Several years ago, I was sitting having a quiet drink waiting for a couple of friends to arrive when a fellow walked over and sat down. Did not ask if he could, just sat down. Rude bugger.
He was a senior boss type in his own organization. I was... not a boss type.
he sits down and asks me a question. "I don't know how you deal with
this. I would think you get this all the time. It seems like every few
months I get called into my manager's office to answer questions about
why we do what we do and why we don't do what these "experts" say we
should be doing. It can be everything from metrics that are supposed to
show us where all the problems are or sometimes some best practice that
someone is pushing or some tool or other for test management or some
requirements tracking tool that lets you show what you're testing and
how much testing you're doing and how good a job testing you're doing or
something. I explain to him why that stuff isn't real and how those
things don't actually work. He seems OK with it, then another couple
months and I'm back having the same conversation with him. Don't you
find that frustrating?"
My response was something really non-committal. Something like, "Yup, that can be really frustrating and a huge energy draw."
felt better after venting or maybe getting some form of confirmation
that it really IS frustrating and went away - he went to hang with other
manager boss types.
Here's what was running through my mind as I finished my beer.
Maybe the reason why this keeps coming up is in what he said to me.
manager or manager's manager or someone up the food chain is looking
for information. If they are not seeing anything they understand or can
report to THEIR manager on, they'll look for what is commonly discussed
among their peers or in article or books or webinars or conference
They are looking for information they
can use that is presented in a way they and other managers can
understand. Let's be realistic. They don't have time to filter through
18 pages of buzz words, technical jargon, mumbo-jumbo and falderal. They want a
single page, bullet pointed list that summarizes all that rubbish. They
would also probably like some graphic representation that presents
information clearly - and accurately. They don't have time or patience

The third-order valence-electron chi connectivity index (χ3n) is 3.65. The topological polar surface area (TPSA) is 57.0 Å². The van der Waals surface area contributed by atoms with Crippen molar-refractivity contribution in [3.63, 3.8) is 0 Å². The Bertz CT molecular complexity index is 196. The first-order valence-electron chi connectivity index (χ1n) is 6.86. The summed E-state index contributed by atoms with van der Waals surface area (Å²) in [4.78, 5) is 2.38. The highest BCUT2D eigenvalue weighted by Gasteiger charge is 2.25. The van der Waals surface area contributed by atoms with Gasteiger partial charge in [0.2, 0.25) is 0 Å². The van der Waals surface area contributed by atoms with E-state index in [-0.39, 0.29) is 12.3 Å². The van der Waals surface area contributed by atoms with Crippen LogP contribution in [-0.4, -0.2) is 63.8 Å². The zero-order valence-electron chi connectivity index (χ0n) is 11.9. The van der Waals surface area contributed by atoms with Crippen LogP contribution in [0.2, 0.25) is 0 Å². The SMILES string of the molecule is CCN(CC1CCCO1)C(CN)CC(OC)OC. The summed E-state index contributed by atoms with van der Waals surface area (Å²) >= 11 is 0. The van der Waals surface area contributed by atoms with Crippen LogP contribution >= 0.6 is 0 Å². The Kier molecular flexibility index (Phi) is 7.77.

to sift through a dozen footnotes explaining the graphic.
may object strongly to some level of manager higher than you being
sucked in by snake-oil salesmen or some other word for con-artists.
if the con-artists and snake-oil salesmen are presenting them with a
tool or a "solution" or a method that gives them something resembling what
they want and need, that will seem like The Solution to them, no matter
how wrong you think The Solution is.
again, maybe the solution people are looking for, the one that looks
right, based on their understanding will work. Maybe, just maybe, people
will land on something that sounds like what "experts" are talking
about. There are looking at the results of "software testing tools" in
their favorite search engine and wondering why their company is not
using one or some of these tools.
Then they enter "best
software testing tools" into the search engine and see MORE results.
And these are for the BEST testing tools. Some are "Manual Testing
Tools" some are "Automated Testing Tools" and when you read the ad copy
on the webpage - they sound AWESOME.
Then they wonder why their company is not using one of these BEST tools.
read articles online or in a magazine and they talk about "test
everything" because if you don't then bugs might get through. And they read about how they can have software with ZERO BUGS. And then
there are the articles about choosing the RIGHT things to test since